Keywords: Euro Area Crisis; Economic Fundamentals; Self-Fulfilling Expectations; Public Debt; Foreign Debt; Speculative Attacks.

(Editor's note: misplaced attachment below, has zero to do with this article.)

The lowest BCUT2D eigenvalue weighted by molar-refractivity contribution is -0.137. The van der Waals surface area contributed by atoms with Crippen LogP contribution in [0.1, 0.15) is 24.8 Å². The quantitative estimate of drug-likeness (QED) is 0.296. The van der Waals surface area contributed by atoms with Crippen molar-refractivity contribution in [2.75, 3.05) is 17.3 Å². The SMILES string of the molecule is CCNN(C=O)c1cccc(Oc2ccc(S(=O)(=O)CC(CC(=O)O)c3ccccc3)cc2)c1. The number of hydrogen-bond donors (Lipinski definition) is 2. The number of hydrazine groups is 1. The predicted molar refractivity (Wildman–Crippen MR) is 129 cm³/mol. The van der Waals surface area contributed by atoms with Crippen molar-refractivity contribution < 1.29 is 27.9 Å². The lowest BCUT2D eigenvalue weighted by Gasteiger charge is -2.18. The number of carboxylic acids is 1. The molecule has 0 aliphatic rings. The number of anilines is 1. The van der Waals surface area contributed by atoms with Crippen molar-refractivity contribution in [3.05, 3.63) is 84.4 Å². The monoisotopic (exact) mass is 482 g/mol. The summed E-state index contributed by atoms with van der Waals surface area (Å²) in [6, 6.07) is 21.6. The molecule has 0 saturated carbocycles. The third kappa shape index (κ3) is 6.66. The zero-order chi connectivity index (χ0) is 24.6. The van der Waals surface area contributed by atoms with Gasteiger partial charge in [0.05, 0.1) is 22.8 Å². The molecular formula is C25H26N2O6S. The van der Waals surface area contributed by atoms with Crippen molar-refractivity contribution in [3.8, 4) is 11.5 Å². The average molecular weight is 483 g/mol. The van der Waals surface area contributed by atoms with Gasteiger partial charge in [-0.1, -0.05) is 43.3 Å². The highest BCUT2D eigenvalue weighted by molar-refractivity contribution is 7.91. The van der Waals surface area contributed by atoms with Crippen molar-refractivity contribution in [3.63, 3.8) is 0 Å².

The euro area crisis has been commonly interpreted as due to divergences in economic fundamentals resulting from a deliberate misbehavior of some undisciplined (South European) countries. In the present paper I argue instead that such divergences were due mostly to structural problems that determined the crisis together with the institutional fragility of the Eurozone. I also stress that the public debt issued by a euro area government and held by the residents of a different Eurozone country is foreign debt under all respects, in spite of the fact that those foreign investors use the same currency and belong to the same monetary area. Foreign residents, then, first buy domestic bonds and then they sell them at the smallest sign of weakness and uncertainty, thereby making a self-fulfilling crisis likely to occur. This is what happened after the exogenous Greek shock of 2009, that induced the adoption of fiscal austerity. The crisis came to an end thanks to the role of lender of last resort for governments that the ECB reaffirmed. The solution to avoid future problems, then, should focus mainly on the fixing of the structural and institutional weaknesses of the euro area.